Pushing out the electric boat

NORWAY  has over 1,000 fjord, giving it one of the longest coastlines in the world despite its relative size. As a result the country’s road infrastructure is a network of tunnels and short ferry services to connect communities.  There are hundreds of these ferries in service, some dating back to the 70’s. Some are more modern. Very modern. The country’s fjords are its biggest tourist attraction, maintaining a clean image is increasingly important and this is now leading some to look to this Scandinavian country as a poster boy for a clean, and in particular, decarbonised, international shipping industry.

With growing awareness of the anthropogenic impact on the environment, particularly in relation to air, so has political pressure to clean up transport in the country (These days Norway tries to export its oil and gas, rather than use it) and this has led to something of a revolution in transport power, and a burgeoning maritime cleantech cluster in the country.

It has also pushed the country’s localised shipping businesses to seek and use these solutions. As a result Fjord1, one of the family controlled (but now Oslo-listed) ferry operators that chases after regional concessions to run some of these ferry routes around the fjords, was behind the first LNG-powered ferry, Glutra,  to hit the water in 2000. It is now pushing out new orders for battery-powered or hybrid vessels that will meet the increasing pressure from local authorities for clean ferries.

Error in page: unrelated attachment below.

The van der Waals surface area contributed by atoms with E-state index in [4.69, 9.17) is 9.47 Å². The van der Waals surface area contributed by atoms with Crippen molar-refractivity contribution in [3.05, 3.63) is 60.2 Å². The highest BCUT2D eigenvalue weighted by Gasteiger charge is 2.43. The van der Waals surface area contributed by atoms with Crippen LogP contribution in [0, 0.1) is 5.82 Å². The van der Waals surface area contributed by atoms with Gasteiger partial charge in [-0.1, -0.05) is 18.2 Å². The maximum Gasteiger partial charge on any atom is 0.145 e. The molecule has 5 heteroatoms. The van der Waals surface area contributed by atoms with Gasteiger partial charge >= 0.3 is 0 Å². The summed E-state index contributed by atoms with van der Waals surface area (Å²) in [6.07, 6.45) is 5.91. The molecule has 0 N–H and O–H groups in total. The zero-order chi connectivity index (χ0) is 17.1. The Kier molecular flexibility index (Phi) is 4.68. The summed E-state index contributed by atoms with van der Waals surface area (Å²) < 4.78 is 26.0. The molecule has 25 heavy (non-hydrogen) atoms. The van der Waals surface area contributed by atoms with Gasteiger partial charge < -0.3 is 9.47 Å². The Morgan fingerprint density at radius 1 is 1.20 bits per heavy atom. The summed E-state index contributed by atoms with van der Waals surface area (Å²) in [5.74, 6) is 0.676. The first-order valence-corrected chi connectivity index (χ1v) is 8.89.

Glutra: on gas

Fjord 1 already has two in service. Gloppefjord and Eidsfjord started operations early this year, and the company also co-owns The Fjords a tourist focused outfit based in the small town of Flåm that has the diesel-battery powered Vision of the Fjords and will soon be operating the Future of the Fjords, another totally battery powered vessel.

Gloppefjord: Following an electric way

Fjord 1 is not the first to push out an all electric ferry in Norway, that honour goes to Norled which operates Ampere, a ferry delivered two years ago. Finland also has a similar vessel, called Elektra, and in Sweden HH Ferries has had two of its vessels converted by ABB.

While the Norwegian press has reported that Ampere had been beset with technical problems shortly after its delivery and spent much of its time out of service,  this has not stopped Fjord1 pushing on along its own electric route.

The company recently announced it had ordered seven battery-powered road ferries to add to others it already has on order. Most of the vessels will be built at Havyard shipyard, a company linked to Havila Holdings which has an indirect 51% stake in Fjord1.

Scaling Up

For lobby groups, like Brussel’s based Transport and Environment, that are trying to build up decarbonisation pressure with the European Union and in particular the IMO, the Norwegian story is compelling.

This is understandable. It was positive state and industry backed encouragement that saw Norway lead the way with LNG-fuelled shipping from 2000 and it is now leading the way with battery powered shipping. International shipping has seen confidence in LNG powered vessels (with either dual fuel or pure gas engines) grow to the point where the experiences of Norway with its small ferries and then offshore vessels has now led to companies like Sovcomflot and CMA CGM building large vessels on international trades that have dual-fuel capabilities.

Take up of LNG powered shipping over the last 18 years has not been rapid, but with the technology and fuel now being used in almost every vessel type and size, it makes it hard to use fuel and technology availability oas a show stopper.

T&E’s shipping expert Faig Abbasov is confident that shipping can decarbonise  its assets if it wants to.